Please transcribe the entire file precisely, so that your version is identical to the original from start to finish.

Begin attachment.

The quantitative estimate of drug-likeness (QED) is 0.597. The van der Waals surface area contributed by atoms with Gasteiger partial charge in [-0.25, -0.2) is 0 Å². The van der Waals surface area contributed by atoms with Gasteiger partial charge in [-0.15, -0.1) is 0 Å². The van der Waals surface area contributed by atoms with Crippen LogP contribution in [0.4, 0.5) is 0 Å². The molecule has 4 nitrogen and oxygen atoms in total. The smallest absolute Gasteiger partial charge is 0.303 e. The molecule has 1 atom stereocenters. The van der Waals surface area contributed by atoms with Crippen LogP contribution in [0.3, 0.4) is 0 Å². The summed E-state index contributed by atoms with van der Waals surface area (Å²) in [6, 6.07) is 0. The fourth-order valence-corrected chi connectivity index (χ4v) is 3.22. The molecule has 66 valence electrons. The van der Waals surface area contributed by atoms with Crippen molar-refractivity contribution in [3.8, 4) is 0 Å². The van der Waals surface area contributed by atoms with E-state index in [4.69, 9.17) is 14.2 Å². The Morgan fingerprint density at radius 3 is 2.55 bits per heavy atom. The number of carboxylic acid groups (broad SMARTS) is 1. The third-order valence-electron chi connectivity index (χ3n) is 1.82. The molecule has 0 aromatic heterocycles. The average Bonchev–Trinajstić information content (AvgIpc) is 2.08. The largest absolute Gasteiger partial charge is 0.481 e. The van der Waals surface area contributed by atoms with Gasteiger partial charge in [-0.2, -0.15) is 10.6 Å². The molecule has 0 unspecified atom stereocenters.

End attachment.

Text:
The quantitative estimate of drug-likeness (QED) is 0.597. The van der Waals surface area contributed by atoms with Gasteiger partial charge in [-0.25, -0.2) is 0 Å². The van der Waals surface area contributed by atoms with Gasteiger partial charge in [-0.15, -0.1) is 0 Å². The van der Waals surface area contributed by atoms with Crippen LogP contribution in [0.4, 0.5) is 0 Å². The molecule has 4 nitrogen and oxygen atoms in total. The smallest absolute Gasteiger partial charge is 0.303 e. The molecule has 1 atom stereocenters. The van der Waals surface area contributed by atoms with Crippen LogP contribution in [0.3, 0.4) is 0 Å². The summed E-state index contributed by atoms with van der Waals surface area (Å²) in [6, 6.07) is 0. The fourth-order valence-corrected chi connectivity index (χ4v) is 3.22. The molecule has 66 valence electrons. The van der Waals surface area contributed by atoms with Crippen molar-refractivity contribution in [3.8, 4) is 0 Å². The van der Waals surface area contributed by atoms with E-state index in [4.69, 9.17) is 14.2 Å². The Morgan fingerprint density at radius 3 is 2.55 bits per heavy atom. The number of carboxylic acid groups (broad SMARTS) is 1. The third-order valence-electron chi connectivity index (χ3n) is 1.82. The molecule has 0 aromatic heterocycles. The average Bonchev–Trinajstić information content (AvgIpc) is 2.08. The largest absolute Gasteiger partial charge is 0.481 e. The van der Waals surface area contributed by atoms with Gasteiger partial charge in [-0.2, -0.15) is 10.6 Å². The molecule has 0 unspecified atom stereocenters.